The one that clearly stands out the most is Five Lesbians Eating a Quiche. Unlike other pieces that become crushed under their own weight, Five Lesbians is a witty, stylized comedy. Devised by Evan Linder, the play features five women (Sarah Gitenstein, Mary Hollis Inboden, Beth Stelling, Maari Suorsa and Megan Johns) who head a local social club centered around a shared love of quiche. The women click and cluck like 1950s southern church ladies and harass the audience. When communist Russia bombs the outside world, all quiche is destroyed. The women go into a tizzy, which leads to their outings.

Five Lesbians works because it is the most refined piece of the festival. The script feels fully fleshed out, the actors are well aware of their characters and the comedic timing is impeccable. There is a lot of commitment, and there is little ambiguity. It has an aesthetic all its own that is so engaging I’d pay to see a full-length production.

Pictured (left to right): Beth Stelling, Maari Suorsa, Mary Hollis Inboden and Meg Johns in The New Colony Ensemble’s world premiere “Five Lesbians Eating a Quiche,” one of the 19 original short works in SKETCHBOOK  X, a mixed media festival of theatre, music and video presented by Collaboraction, now in its 10th year. The show runs through June 27, 2010 at The Chopin Theatre

Other standouts include Sacrebleu (devised and performed by Dean Evans, Molly Plunk and Anthony Courser), a pantomimed, slapstick comedy about two eccentric French fur trappers. The short monologue The Blueberry (written by Sean Graney and featuring Celeste Januszewski) is a thoughtful meditation on existence that explains string theory with blueberry imagery.

Other pieces, however, just don’t pan out. What I’m Looking For (written by Brett C. Leonard and featuring Joel Gross and Heather Bodie) is little more than a heavy-handed music video for a Rufus Wainwright song. Meanwhile, The Untimely Death of  Adolf Hitler (written by Andy Grigg and featuring Eddie Karch, Anthony Moseley, Erin Myers, Greg Hardigan and Dan Krall) lacks enough wit to drive the piece beyond its premise. But you can’t expect all the pieces to be gems. Besides, if you don’t like something, just wait 7 to 10 minutes for another play.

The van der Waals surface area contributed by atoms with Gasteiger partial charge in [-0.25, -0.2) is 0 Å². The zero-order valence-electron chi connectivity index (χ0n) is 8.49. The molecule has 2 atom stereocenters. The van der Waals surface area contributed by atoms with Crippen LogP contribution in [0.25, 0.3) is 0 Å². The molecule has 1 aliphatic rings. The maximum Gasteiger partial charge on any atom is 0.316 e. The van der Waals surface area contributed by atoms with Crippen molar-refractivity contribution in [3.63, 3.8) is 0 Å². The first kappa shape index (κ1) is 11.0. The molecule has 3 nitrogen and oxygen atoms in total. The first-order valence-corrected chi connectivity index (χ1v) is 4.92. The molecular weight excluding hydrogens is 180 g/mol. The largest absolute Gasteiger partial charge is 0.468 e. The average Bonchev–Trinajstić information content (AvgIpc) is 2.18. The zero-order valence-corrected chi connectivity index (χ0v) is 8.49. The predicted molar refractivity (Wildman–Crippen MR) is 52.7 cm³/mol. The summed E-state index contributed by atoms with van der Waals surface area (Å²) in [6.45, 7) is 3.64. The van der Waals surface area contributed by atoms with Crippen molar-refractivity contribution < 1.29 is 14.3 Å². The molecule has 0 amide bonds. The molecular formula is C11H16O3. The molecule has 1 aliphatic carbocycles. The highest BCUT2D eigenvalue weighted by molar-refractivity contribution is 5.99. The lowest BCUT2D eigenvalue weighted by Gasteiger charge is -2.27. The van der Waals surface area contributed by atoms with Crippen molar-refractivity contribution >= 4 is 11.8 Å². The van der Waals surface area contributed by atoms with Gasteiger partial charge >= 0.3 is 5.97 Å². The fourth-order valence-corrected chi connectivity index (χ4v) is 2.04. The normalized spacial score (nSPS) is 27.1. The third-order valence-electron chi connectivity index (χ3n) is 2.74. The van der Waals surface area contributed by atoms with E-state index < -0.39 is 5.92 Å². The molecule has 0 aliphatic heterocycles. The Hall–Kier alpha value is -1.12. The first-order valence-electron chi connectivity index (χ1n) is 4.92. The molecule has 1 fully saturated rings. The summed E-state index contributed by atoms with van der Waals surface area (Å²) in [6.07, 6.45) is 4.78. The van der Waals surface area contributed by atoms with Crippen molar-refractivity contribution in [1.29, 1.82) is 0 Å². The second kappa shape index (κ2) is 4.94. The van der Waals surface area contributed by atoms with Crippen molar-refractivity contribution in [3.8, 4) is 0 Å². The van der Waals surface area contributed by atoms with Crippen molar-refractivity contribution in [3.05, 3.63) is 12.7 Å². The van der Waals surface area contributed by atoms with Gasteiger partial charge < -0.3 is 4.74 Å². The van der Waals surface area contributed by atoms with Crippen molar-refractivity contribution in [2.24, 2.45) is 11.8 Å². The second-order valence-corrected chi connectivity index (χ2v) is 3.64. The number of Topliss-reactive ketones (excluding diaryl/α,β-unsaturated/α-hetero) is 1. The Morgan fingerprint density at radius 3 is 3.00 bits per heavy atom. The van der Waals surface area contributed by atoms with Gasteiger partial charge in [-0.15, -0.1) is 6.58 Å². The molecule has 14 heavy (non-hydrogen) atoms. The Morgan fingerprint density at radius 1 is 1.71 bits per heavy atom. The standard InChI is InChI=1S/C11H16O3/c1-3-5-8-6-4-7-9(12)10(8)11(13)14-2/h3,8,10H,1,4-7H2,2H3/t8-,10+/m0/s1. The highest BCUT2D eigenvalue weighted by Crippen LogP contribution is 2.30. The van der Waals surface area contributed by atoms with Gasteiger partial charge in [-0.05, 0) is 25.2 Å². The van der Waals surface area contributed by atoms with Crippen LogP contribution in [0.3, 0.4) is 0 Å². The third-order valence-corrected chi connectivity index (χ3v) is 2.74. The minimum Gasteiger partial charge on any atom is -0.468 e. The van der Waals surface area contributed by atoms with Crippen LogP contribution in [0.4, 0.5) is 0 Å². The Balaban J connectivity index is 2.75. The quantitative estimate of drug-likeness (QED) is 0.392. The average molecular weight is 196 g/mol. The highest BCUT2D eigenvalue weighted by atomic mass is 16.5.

Sketchbook-Four-Women As usual, Collaboraction has succeeded in making the festival feel like a big event. The interior of the Chopin Theatre is awash in glowing light and fog. Two large screens flank the sides of the stage and streamers stretch from the floor to the ceiling. It all makes for a breath-taking first impression.

If you want to see all 19 pieces in a row, you’ll have to see the show on a Saturday. Be warned, though. It’s a 4.5-hour long journey, though you are encouraged to come and go as you please.

Overall, Sketchbook X is a mixed bag of intriguing works. The majority of the pieces lack refinement, but there are a few plays that are polished treasures. The theme gets lost among the many productions, but I don’t think that’s the point. Rather, Sketchbook is more of a party that aims to celebrate the creative spirit, and in that sense, it succeeds.

   
   
Rating:  ★★★